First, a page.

Today, I’m honored to share with you a guest post by Jillian Medoff, author of I Couldn’t Love You More.

Before I share with you Jillian’s post, let me give you a little information about the book. From the synopsis on Jillian’s site, I Couldn’t Love You More:

“Which child would you save? A decision no parent can even fathom.

Eliot Gordon would do anything for her family. A 38-year-old working mother, she lives an ordinary but fulfilling life in suburban Atlanta with her partner, Grant Delaney, and their three daughters. The two older girls are actually Eliot’s stepdaughters, a distinction she is reluctant to make as she valiantly attempts to maintain a safe, happy household…

Then Finn Montgomery, Eliot’s long-lost first love, appears, triggering a shocking chain of events that culminates in a split-second decision that will haunt her beloved family forever. How Eliot survives — and what she loses in the process — is a story that will resonate with anyone who has ever loved a child. With hilarious honesty, wrenching depth, and a knockout twist, I COULDN’T LOVE YOU MORE illuminates the unbreakable bonds of family and reveals the lengths we’ll go to save each other, even as we can’t save ourselves.”

And now, here is Jillian’s post:

My Inspiration for I COULDN’T LOVE YOU MORE


I got my MFA at NYU. While I was there, I took a master class with the very brilliant writer, Grace Paley who said, “Write what you don’t know about what you know.” It didn’t occur to me until a few years ago that this is exactly what I do. I’ll take moments from my own life, from my family’s life, from strangers’ lives and I’ll look at what would normally happen—what I know—and then I’ll consider everything I don’t know, the big “what if’s.”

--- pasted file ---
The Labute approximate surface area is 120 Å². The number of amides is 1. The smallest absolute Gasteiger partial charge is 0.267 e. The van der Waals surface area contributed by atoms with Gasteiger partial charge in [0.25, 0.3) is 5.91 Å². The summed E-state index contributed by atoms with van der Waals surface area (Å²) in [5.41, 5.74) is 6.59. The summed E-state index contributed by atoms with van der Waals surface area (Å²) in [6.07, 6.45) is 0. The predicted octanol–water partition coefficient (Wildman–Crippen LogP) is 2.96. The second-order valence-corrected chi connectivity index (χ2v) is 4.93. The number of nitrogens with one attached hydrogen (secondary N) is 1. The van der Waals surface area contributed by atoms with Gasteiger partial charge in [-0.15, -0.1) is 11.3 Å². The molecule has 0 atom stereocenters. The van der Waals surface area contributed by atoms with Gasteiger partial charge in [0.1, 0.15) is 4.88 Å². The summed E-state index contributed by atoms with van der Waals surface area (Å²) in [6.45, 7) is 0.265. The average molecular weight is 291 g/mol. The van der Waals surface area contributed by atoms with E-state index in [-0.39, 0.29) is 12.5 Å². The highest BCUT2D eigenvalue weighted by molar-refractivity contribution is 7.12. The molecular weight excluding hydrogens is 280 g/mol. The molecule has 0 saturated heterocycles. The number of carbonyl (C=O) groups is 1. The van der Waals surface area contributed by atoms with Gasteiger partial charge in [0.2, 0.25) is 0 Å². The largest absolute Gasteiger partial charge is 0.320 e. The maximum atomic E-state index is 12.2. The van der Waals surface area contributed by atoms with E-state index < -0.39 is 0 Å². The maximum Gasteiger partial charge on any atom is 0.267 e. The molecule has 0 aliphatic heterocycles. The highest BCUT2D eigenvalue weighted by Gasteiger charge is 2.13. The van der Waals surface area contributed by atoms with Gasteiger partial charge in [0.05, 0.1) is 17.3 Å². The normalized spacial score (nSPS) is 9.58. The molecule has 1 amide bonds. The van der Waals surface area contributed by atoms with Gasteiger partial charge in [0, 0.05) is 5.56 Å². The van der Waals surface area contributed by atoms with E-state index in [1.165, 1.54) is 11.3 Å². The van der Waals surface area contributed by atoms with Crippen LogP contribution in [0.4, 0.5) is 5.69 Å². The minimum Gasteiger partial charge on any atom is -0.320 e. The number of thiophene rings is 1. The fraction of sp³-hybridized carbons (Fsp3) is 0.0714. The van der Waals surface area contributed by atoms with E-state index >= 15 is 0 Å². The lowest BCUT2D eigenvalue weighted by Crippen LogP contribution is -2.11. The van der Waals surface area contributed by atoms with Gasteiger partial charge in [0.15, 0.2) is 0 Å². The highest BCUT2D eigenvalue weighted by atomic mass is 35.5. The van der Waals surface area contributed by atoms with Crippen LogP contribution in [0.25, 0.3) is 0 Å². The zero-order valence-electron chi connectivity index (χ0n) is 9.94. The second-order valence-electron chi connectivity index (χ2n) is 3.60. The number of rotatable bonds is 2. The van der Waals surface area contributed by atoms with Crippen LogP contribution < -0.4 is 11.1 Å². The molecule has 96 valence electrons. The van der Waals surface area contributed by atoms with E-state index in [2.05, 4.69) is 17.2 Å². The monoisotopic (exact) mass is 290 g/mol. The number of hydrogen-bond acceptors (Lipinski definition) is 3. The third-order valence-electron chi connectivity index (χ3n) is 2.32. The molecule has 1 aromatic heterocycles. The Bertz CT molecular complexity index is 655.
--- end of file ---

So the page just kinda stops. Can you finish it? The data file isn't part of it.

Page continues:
I wrote an essay about the evolution of I Couldn’t Love You More, and about my writing career called “This is a True Story.” It’s available in both the print and eBook versions of the novel. The gist of the essay is that I Couldn’t Love You More, like my other two novels, Hunger Point and Good Girls Gone Bad, evolved very much the way Grace Paley suggested. Here’s what I knew: I’m a mother and stepmother. I have three children. I love them each equally but all differently. I’ve always been a writer who tackles complex themes and risky subjects—I write about the things that people think but never say aloud. So I was looking for a challenge. If a book has a predictable storyline or familiar situations, there’s little satisfaction for me in writing it. A woman deciding which man she’ll spend her life with? I’ve read that story a million times, but a stepmother deciding which of her children she’ll save in a freak accident? Now that’s a challenge. I had no idea how I would react if forced to choose between my daughters, and figuring that out became my obsession for the next decade. In fact, even though the novel is finished and published, I still grapple with the question. I mean, how can any of us know what we would do in that situation?

Thanks so much to Jillian for sharing her inspiration today. Want to know more about Jillian and her books?  You can learn more about Jillian through her website.  If you’re on Twitter, follow Jillian here. And you can find Jillian on Facebook. So, once you’ve read I Couldn’t Love You More, let me know what you think. And look for my review soon.